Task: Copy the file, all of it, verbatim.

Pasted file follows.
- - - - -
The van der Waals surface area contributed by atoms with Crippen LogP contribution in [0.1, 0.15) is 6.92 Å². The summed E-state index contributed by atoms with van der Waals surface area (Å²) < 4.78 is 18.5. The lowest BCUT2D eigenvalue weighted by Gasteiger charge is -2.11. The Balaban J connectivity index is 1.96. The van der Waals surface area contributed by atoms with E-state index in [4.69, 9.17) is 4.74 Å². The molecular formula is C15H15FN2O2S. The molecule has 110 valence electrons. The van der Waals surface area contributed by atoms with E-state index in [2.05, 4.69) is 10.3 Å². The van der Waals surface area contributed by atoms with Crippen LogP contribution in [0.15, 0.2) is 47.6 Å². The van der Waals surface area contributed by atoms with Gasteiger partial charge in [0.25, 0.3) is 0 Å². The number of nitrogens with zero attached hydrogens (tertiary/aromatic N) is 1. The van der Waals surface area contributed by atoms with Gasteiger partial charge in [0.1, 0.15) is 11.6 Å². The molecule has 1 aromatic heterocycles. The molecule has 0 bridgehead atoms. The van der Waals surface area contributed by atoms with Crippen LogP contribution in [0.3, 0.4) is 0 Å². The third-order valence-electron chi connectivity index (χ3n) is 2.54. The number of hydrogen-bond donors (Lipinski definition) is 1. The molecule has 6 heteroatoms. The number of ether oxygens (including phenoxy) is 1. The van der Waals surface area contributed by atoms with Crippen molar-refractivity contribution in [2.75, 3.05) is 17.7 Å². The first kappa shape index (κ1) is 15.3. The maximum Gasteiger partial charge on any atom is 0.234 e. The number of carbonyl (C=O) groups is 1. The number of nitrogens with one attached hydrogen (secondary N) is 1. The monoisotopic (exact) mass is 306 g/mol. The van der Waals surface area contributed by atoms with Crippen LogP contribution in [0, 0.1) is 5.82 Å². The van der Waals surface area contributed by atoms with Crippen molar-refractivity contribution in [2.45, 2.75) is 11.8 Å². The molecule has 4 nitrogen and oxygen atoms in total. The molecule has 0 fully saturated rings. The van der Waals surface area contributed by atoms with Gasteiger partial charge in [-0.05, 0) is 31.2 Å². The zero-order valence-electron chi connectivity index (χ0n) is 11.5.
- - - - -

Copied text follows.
The van der Waals surface area contributed by atoms with Crippen LogP contribution in [0.1, 0.15) is 6.92 Å². The summed E-state index contributed by atoms with van der Waals surface area (Å²) < 4.78 is 18.5. The lowest BCUT2D eigenvalue weighted by Gasteiger charge is -2.11. The Balaban J connectivity index is 1.96. The van der Waals surface area contributed by atoms with E-state index in [4.69, 9.17) is 4.74 Å². The molecular formula is C15H15FN2O2S. The molecule has 110 valence electrons. The van der Waals surface area contributed by atoms with E-state index in [2.05, 4.69) is 10.3 Å². The van der Waals surface area contributed by atoms with Crippen LogP contribution in [0.15, 0.2) is 47.6 Å². The van der Waals surface area contributed by atoms with Gasteiger partial charge in [0.25, 0.3) is 0 Å². The number of nitrogens with zero attached hydrogens (tertiary/aromatic N) is 1. The van der Waals surface area contributed by atoms with Gasteiger partial charge in [0.1, 0.15) is 11.6 Å². The molecule has 1 aromatic heterocycles. The molecule has 0 bridgehead atoms. The van der Waals surface area contributed by atoms with Crippen LogP contribution in [0.3, 0.4) is 0 Å². The third-order valence-electron chi connectivity index (χ3n) is 2.54. The number of hydrogen-bond donors (Lipinski definition) is 1. The molecule has 6 heteroatoms. The number of ether oxygens (including phenoxy) is 1. The van der Waals surface area contributed by atoms with Crippen molar-refractivity contribution in [2.75, 3.05) is 17.7 Å². The first kappa shape index (κ1) is 15.3. The maximum Gasteiger partial charge on any atom is 0.234 e. The number of carbonyl (C=O) groups is 1. The number of nitrogens with one attached hydrogen (secondary N) is 1. The monoisotopic (exact) mass is 306 g/mol. The van der Waals surface area contributed by atoms with Crippen LogP contribution in [0, 0.1) is 5.82 Å². The van der Waals surface area contributed by atoms with Crippen molar-refractivity contribution in [2.45, 2.75) is 11.8 Å². The molecule has 4 nitrogen and oxygen atoms in total. The molecule has 0 fully saturated rings. The van der Waals surface area contributed by atoms with Gasteiger partial charge in [-0.05, 0) is 31.2 Å². The zero-order valence-electron chi connectivity index (χ0n) is 11.5.